The Value of Renewable Energy in a Competitive Wholesale Market Introduction

This section deals with the valuing of renewable energy generation when competing against other forms of generation in an electricity market. The following section deals with the issue of the 'green value' of the electricity. There are two basic differences between renewable energy generation and 'conventional' generation with regard to trading in an electricity market. These are:

• the relatively small size of renewable energy generation units;

• the variability or lack of controllability for most renewable energy generation units.

The first issue indicates that such generators tend to have less teverage in a competitive market. In order to make a reasonable profit, electricity suppliers have relatively large customer bases and may demand thousands of MW. Renewable energy generators may only produce tens of MW (though some of the proposed offshore wind farms may produce significantly more than this). Many of the power exchanges, for example, do not accept bids or offers of less than 1 MW and even if a renewable energy generator is able to trade in 1 MW blocks, this market is likely to be relatively illiquid, that is to say, trading blocks of this size are not easily sold in the market. These drawbacks will tend to restrict the value of the renew-ably generated electricity.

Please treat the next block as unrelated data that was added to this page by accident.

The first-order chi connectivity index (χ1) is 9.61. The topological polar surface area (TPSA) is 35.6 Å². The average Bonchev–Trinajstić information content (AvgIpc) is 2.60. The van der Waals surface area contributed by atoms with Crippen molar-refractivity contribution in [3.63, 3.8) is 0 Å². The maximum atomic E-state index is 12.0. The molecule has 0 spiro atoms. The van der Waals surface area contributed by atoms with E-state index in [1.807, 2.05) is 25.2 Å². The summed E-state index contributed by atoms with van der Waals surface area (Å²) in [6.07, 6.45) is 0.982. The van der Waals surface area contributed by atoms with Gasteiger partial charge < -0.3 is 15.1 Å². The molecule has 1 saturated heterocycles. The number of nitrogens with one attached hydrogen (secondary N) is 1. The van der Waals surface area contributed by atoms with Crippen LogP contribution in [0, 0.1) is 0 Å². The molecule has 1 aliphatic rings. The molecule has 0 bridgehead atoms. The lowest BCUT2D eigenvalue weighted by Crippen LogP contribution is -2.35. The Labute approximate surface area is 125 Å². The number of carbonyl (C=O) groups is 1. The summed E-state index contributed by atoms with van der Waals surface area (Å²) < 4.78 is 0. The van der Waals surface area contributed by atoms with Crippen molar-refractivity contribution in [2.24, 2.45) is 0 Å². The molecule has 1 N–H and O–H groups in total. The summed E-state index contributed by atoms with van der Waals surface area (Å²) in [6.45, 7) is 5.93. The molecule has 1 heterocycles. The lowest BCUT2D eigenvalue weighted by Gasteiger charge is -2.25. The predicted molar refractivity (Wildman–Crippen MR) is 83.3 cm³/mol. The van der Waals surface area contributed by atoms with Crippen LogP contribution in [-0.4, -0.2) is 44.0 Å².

The second issue is particularly important in a market that sets ex ante prices and has a balancing market for top-up and spill. Wind power generation is variable, relying on changes in the wind, which can be forecast to a degree but with diminishing accuracy the further ahead one looks. Hydro generation, without storage, is dependent on river flow rate, which in turn relies on rainfall. Reservoir storage will help to mitigate fluctuations, but a prolonged drought will cause generation output to cease. Biomass generation, though controllable, is dependent on the biomass feedstock, which may be seasonally dependent. Photovoltaic power can be reasonably predictable in a warm climate with little cloud, but the movement of clouds can cause significant fluctuations in output. Wave power generation is reliant on wind to create waves. Changes in the energy in waves tend to be smoother than changes in wind energy as the waves tend to 'integrate' the energy that the wind imparts. Tidal power relies on the relative phases of the moon and sun and as such is very changeable on a daily basis but is reasonably predictable. Changes in wind speed/direction and pressure can modify the expected tidal range.